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Character Selection: From Princess to Dwarf

Character Selection: From Princess to Dwarf



Author: Christina Loguidice
Editing and Images: Bill Loguidice
Online Layout and Image Formatting: David Torre

Super Mario Bros 2: The 'Please Select Player' screen, with four selectable characters
The Nintendo family on the Super Nintendo, including Princess Toadstool, Toad, Mario and Luigi
Super Mario Bros 2: Princess Toadstool standing in front of a red door in the side of a green hill.
Playing as the princess in Super Mario Bros. 2 from Super Mario All-Stars (SNES)
The first videogame system I was introduced to was the Nintendo Entertainment System (NES) when it appeared under our Christmas tree in 1986. It actually wasn’t even something on our wish list, but it is something my parents thought would be fun. Sure enough, it was a hit. My sister and I spent countless hours playing many games on the NES, but our favorites were the Super Mario Bros. games. Of course we always fought over the characters and who would be what. While Super Mario Bros. only offered two choices, Mario or Luigi, both of us always wanted to be Mario simply because he was the first player and we were both eager to go first. Then, when Super Mario Bros. 2 came out, we were excited to have the option of playing a female character and fought over who would be Princess Toadstool. After all, doesn’t every little girl want to be a princess? We also loved how when she jumped, she would gracefully glide across the sky, which gave her an advantage over some of the other characters.

Excerpt from Top Spin manual explaining character design
Microsoft's Top Spin features a robust character creation system that has become a staple in many of today's sports games
Videogames have come a long way in terms of character options and development from my Mario days. I was impressed when I was introduced to Top Spin on the Microsoft Xbox, where I could build a character from scratch, choosing everything from weight and facial features to hairstyle and accessories. That aspect alone was a game in itself to me and I thought it would be neat if one of the action role-playing games (RPG’s) had such a feature. All of the RPG’s I have played are limited to rather stereotypical character choices where the women are usually thieves or elven characters. Unlike when I was a child, however, I no longer care whether or not I’m playing a female character. In fact, I seem to prefer playing men, and as far as the Dungeons & Dragons RPG’s go, it’s always the dwarf. So where has my desire to be a princess gone?

When you observe children at a videogame kiosk in any store, you will in most cases notice that little girls tend to prefer female characters and boys tend to prefer strong male characters. Children tend to pick characters they can most readily identify with and sex is the biggest defining characteristic. From babies on we are all defined by sex, hence boys generally are not encouraged to play with dolls and it is rare to find a little girl choose a toy car or action figure above a stuffed animal. There is certainly no mistaking the boy and girl aisles in any toy store, as a young child’s world tends to be gender-centric. Once children mature, which generally occurs with puberty, things change considerably. Adolescents often develop an interest in something that is important to the opposite sex in order to impress the individual they are interested in. So as children mature, a videogame character’s sex is no longer the only criterion as far as the selection process goes. Complex and interesting characters become key to fun and meaningful gameplay.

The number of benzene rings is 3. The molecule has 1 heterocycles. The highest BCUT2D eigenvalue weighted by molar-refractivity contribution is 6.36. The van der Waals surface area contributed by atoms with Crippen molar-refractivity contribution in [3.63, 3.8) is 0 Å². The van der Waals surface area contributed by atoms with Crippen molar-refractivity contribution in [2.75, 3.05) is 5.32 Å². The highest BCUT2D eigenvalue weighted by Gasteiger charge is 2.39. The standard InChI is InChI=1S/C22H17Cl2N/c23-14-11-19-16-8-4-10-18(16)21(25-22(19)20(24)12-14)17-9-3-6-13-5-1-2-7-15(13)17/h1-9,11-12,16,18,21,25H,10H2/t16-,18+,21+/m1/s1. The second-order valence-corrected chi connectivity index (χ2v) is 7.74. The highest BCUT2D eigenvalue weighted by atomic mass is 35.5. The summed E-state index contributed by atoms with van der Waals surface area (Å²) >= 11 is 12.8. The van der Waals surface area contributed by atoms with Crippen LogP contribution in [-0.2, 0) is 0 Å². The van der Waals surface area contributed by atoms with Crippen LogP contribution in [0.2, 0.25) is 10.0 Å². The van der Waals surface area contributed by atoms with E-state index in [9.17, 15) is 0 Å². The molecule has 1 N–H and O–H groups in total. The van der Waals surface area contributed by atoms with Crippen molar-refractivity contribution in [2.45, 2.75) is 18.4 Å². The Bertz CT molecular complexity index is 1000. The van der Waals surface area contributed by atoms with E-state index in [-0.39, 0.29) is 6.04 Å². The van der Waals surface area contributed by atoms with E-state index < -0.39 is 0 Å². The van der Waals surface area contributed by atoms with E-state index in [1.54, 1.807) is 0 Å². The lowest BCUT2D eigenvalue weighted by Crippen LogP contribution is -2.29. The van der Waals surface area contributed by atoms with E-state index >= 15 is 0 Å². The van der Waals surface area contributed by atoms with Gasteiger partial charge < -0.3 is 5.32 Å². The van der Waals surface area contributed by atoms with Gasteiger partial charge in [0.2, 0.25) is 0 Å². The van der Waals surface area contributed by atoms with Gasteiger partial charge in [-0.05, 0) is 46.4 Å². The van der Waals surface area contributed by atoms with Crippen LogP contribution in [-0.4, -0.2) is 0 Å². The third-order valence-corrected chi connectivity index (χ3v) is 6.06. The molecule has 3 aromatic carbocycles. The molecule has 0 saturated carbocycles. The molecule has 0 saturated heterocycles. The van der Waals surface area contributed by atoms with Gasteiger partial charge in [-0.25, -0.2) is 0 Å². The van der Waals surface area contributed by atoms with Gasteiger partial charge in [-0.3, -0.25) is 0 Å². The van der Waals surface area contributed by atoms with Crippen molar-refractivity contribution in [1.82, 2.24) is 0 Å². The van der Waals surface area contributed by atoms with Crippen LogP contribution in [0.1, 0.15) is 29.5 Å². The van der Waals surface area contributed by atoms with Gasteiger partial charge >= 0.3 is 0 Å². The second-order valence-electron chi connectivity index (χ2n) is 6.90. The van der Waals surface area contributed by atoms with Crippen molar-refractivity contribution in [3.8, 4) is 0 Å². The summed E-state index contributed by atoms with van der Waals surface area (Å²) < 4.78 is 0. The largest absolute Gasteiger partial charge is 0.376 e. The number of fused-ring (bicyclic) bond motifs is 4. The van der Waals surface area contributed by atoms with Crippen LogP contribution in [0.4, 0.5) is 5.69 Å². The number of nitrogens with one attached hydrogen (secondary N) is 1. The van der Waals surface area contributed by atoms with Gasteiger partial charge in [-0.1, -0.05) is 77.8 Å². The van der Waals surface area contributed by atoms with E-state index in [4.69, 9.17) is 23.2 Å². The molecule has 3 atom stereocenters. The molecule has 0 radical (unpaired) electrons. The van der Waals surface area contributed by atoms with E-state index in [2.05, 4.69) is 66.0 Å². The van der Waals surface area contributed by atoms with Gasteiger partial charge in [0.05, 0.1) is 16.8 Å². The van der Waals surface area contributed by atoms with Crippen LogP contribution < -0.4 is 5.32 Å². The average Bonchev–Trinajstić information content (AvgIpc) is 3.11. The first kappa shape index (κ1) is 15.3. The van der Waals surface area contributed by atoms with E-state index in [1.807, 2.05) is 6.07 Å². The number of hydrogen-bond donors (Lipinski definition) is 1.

In an article titled “Genderplay: Successes and Failures in Character Designs for Videogames”, the author briefly discusses the tension between alienation and identification. She writes:
When designing characters, it's important to keep in mind the tension between identification and alienation, because the player is both actor and spectator. This is a good tension, it drives a lot of gameplay and innovation. Without identification, you create a game which has little emotional impact, little drama. That's okay in a characterless game like Tetris, but in games with characters, the characters should probably function as vehicles for something greater. Similarly, you need to allow some players some room for a certain amount of alienation. You want to preserve player identity. How many boys would have played Tomb Raider if they really felt that they were somehow taking on a feminine role? Or what if a kid identified too strongly with the protagonist in GTA3? Maintaining distance is a way of being able to play characters who are not you, and being able to inhabit that genderspace comfortably, without the risk of a split personality.

Manual excerpt from Fallout, describing characters in the game
Fallout's comely Nadia is in sharp contrast to Cain. Nadia is certainly no mutant!